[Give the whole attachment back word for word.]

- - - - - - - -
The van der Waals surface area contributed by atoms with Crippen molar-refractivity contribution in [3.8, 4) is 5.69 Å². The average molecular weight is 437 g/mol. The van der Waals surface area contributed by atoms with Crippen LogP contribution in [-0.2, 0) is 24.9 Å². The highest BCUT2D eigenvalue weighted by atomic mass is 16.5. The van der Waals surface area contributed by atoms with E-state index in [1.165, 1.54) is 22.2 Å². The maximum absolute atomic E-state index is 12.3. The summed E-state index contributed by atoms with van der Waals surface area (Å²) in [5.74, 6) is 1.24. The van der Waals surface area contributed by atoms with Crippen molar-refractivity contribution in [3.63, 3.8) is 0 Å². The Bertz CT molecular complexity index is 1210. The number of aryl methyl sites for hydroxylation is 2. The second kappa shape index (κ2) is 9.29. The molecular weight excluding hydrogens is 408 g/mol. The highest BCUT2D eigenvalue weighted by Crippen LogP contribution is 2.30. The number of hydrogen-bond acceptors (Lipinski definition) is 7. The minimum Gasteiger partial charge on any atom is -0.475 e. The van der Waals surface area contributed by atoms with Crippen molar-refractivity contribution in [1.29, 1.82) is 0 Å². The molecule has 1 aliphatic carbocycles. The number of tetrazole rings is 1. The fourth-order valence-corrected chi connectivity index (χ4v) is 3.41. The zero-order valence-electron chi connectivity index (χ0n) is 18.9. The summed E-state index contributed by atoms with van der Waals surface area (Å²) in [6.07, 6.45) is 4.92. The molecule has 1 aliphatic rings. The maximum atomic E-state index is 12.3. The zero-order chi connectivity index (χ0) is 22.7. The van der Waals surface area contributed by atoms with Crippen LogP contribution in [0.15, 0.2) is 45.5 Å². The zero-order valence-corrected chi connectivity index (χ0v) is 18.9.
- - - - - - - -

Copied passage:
The van der Waals surface area contributed by atoms with Crippen molar-refractivity contribution in [3.8, 4) is 5.69 Å². The average molecular weight is 437 g/mol. The van der Waals surface area contributed by atoms with Crippen LogP contribution in [-0.2, 0) is 24.9 Å². The highest BCUT2D eigenvalue weighted by atomic mass is 16.5. The van der Waals surface area contributed by atoms with E-state index in [1.165, 1.54) is 22.2 Å². The maximum absolute atomic E-state index is 12.3. The summed E-state index contributed by atoms with van der Waals surface area (Å²) in [5.74, 6) is 1.24. The van der Waals surface area contributed by atoms with Crippen molar-refractivity contribution in [3.63, 3.8) is 0 Å². The Bertz CT molecular complexity index is 1210. The number of aryl methyl sites for hydroxylation is 2. The second kappa shape index (κ2) is 9.29. The molecular weight excluding hydrogens is 408 g/mol. The highest BCUT2D eigenvalue weighted by Crippen LogP contribution is 2.30. The number of hydrogen-bond acceptors (Lipinski definition) is 7. The minimum Gasteiger partial charge on any atom is -0.475 e. The van der Waals surface area contributed by atoms with Crippen molar-refractivity contribution in [1.29, 1.82) is 0 Å². The molecule has 1 aliphatic carbocycles. The number of tetrazole rings is 1. The fourth-order valence-corrected chi connectivity index (χ4v) is 3.41. The zero-order valence-electron chi connectivity index (χ0n) is 18.9. The summed E-state index contributed by atoms with van der Waals surface area (Å²) in [6.07, 6.45) is 4.92. The molecule has 1 aliphatic rings. The maximum atomic E-state index is 12.3. The zero-order chi connectivity index (χ0) is 22.7. The van der Waals surface area contributed by atoms with Crippen LogP contribution in [0.15, 0.2) is 45.5 Å². The zero-order valence-corrected chi connectivity index (χ0v) is 18.9.